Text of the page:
Simon Garnham offers some tips on what you should look for, and what you should avoid, when considering joining a new syndicate
If you are new to syndicate shooting, how can you give yourself the best chance of joining a great team?
One of your priorities is likely to be proximity to home. Word of mouth can be useful here. Can members of your local clay shoot or fowling club offer advice? It is unusual for an excellent syndicate to need to advertise. Good syndicates are selective, and it will take time to earn the right to be considered, but when an opening presents itself, you will want to be in a position to step in. Often, a good way of working your way into a syndicate is by beating or picking-up. Keep your ear to the ground and look for opportunities to create a positive reputation, perhaps through trapping corvids or on club working parties.
What about the costs of joining a shooting syndicate?
Many syndicates “rove” for good reason — it is much easier to allow somebody else to take on all the stresses of rearing, releasing and showing sporting game, together with providing hospitality, transport and the organisation of a driven day. However, you are likely to have to pay handsomely for this privilege. Few commercial shoots charge less than £30 per bird and many charge far more. Your syndicate is likely to take on some of the costs itself. Shooting is unusual in that variable costs — birds and their feed — are largely predictable. It costs about £4 to buy a poult and feed it for a season, which seems a reasonable working figure whether you are buying 50 or 500 birds.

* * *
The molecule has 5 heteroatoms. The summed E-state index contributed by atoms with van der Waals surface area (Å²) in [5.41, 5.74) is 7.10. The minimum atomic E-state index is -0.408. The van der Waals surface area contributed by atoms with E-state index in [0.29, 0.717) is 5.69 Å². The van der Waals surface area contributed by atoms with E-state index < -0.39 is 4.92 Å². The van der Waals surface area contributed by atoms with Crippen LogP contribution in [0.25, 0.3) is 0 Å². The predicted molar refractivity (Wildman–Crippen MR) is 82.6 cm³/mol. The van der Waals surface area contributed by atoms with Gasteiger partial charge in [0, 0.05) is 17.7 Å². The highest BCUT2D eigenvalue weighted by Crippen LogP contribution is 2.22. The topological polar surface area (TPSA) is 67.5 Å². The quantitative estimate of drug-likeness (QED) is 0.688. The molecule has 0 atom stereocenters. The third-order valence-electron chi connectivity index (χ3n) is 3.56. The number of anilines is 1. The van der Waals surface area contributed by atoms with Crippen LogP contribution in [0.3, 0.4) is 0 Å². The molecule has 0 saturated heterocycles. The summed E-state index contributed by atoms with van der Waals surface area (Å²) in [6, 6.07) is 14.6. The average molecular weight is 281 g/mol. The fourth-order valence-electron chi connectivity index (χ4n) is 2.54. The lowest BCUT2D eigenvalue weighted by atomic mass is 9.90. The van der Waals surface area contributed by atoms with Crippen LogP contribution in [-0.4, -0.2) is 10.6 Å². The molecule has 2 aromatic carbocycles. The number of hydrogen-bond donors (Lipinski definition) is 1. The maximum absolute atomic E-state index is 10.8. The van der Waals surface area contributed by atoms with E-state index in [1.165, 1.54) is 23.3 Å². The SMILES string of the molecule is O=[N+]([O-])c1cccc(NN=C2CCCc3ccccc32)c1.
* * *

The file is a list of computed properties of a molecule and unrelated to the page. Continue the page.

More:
Your fixed costs, on the other hand, can vary enormously. Some syndicates will be fortunate to have a peppercorn rent, perhaps exchanging their sporting rights for an organised day or two for the owner of their land. On the other hand, some syndicates will pay as much as £15 an acre, costing them perhaps £15,000 for 1,000 acres somewhere within range of London. Similarly, labour may vary from a few beers and a brace of birds for volunteer beaters all the way up to many thousands of pounds for the salary of a professional keeper or two plus accommodation, a vehicle and an allowance for dogs and ammunition. In general, the more you are willing to do yourself, the less you will have to pay.